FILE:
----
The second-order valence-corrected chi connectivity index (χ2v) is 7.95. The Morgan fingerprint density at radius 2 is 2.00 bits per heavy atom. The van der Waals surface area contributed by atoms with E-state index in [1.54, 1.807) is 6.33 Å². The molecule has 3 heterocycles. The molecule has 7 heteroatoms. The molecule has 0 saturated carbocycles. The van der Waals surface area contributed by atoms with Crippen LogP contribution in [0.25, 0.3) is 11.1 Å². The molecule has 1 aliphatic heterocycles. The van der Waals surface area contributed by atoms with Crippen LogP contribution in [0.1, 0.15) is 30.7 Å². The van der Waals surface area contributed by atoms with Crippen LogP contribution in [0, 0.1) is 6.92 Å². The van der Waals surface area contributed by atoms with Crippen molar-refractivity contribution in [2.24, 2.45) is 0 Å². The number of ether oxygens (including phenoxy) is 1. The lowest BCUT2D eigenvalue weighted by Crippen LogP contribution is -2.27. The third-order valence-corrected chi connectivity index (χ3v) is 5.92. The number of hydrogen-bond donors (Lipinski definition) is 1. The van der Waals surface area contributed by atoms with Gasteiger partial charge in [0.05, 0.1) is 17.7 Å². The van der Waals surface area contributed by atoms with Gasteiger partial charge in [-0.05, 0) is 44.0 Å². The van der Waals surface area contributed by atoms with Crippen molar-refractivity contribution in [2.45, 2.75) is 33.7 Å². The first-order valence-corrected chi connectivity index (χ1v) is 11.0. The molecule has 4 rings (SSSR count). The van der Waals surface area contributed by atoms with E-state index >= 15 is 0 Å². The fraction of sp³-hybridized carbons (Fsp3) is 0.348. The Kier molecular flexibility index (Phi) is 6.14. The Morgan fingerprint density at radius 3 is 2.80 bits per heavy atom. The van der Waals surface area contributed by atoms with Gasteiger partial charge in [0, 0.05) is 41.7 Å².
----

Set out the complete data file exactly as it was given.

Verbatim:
The second-order valence-corrected chi connectivity index (χ2v) is 7.95. The Morgan fingerprint density at radius 2 is 2.00 bits per heavy atom. The van der Waals surface area contributed by atoms with E-state index in [1.54, 1.807) is 6.33 Å². The molecule has 3 heterocycles. The molecule has 7 heteroatoms. The molecule has 0 saturated carbocycles. The van der Waals surface area contributed by atoms with Crippen LogP contribution in [0.25, 0.3) is 11.1 Å². The molecule has 1 aliphatic heterocycles. The van der Waals surface area contributed by atoms with Crippen LogP contribution in [0.1, 0.15) is 30.7 Å². The van der Waals surface area contributed by atoms with Crippen LogP contribution in [0, 0.1) is 6.92 Å². The van der Waals surface area contributed by atoms with Crippen molar-refractivity contribution in [2.24, 2.45) is 0 Å². The number of ether oxygens (including phenoxy) is 1. The lowest BCUT2D eigenvalue weighted by Crippen LogP contribution is -2.27. The third-order valence-corrected chi connectivity index (χ3v) is 5.92. The number of hydrogen-bond donors (Lipinski definition) is 1. The van der Waals surface area contributed by atoms with Gasteiger partial charge in [0.05, 0.1) is 17.7 Å². The van der Waals surface area contributed by atoms with Gasteiger partial charge in [-0.05, 0) is 44.0 Å². The van der Waals surface area contributed by atoms with Crippen molar-refractivity contribution in [2.45, 2.75) is 33.7 Å². The first-order valence-corrected chi connectivity index (χ1v) is 11.0. The molecule has 4 rings (SSSR count). The van der Waals surface area contributed by atoms with E-state index >= 15 is 0 Å². The fraction of sp³-hybridized carbons (Fsp3) is 0.348. The Kier molecular flexibility index (Phi) is 6.14. The Morgan fingerprint density at radius 3 is 2.80 bits per heavy atom. The van der Waals surface area contributed by atoms with Gasteiger partial charge in [0, 0.05) is 41.7 Å².